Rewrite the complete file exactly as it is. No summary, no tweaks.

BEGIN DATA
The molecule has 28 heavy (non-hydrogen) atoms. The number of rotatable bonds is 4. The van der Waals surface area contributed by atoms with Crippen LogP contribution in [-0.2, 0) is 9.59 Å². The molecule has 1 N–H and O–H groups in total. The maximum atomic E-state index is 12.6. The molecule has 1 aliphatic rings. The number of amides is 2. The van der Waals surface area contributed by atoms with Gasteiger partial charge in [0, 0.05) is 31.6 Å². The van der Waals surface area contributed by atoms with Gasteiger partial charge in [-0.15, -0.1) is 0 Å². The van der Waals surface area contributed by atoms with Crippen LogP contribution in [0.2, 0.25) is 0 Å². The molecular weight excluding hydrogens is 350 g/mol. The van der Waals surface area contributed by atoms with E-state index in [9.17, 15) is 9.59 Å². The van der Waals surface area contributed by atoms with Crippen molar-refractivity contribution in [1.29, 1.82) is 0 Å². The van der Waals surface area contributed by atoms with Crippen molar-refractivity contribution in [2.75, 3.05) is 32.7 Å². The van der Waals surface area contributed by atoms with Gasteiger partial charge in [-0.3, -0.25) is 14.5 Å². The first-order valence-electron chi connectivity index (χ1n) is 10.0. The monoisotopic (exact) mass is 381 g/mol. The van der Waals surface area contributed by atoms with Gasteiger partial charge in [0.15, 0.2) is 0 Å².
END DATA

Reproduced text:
The molecule has 28 heavy (non-hydrogen) atoms. The number of rotatable bonds is 4. The van der Waals surface area contributed by atoms with Crippen LogP contribution in [-0.2, 0) is 9.59 Å². The molecule has 1 N–H and O–H groups in total. The maximum atomic E-state index is 12.6. The molecule has 1 aliphatic rings. The number of amides is 2. The van der Waals surface area contributed by atoms with Gasteiger partial charge in [0, 0.05) is 31.6 Å². The van der Waals surface area contributed by atoms with Gasteiger partial charge in [-0.15, -0.1) is 0 Å². The van der Waals surface area contributed by atoms with Crippen LogP contribution in [0.2, 0.25) is 0 Å². The molecular weight excluding hydrogens is 350 g/mol. The van der Waals surface area contributed by atoms with E-state index in [9.17, 15) is 9.59 Å². The van der Waals surface area contributed by atoms with Crippen molar-refractivity contribution in [1.29, 1.82) is 0 Å². The van der Waals surface area contributed by atoms with Crippen molar-refractivity contribution in [2.75, 3.05) is 32.7 Å². The van der Waals surface area contributed by atoms with Gasteiger partial charge in [-0.3, -0.25) is 14.5 Å². The first-order valence-electron chi connectivity index (χ1n) is 10.0. The monoisotopic (exact) mass is 381 g/mol. The van der Waals surface area contributed by atoms with Gasteiger partial charge in [0.15, 0.2) is 0 Å².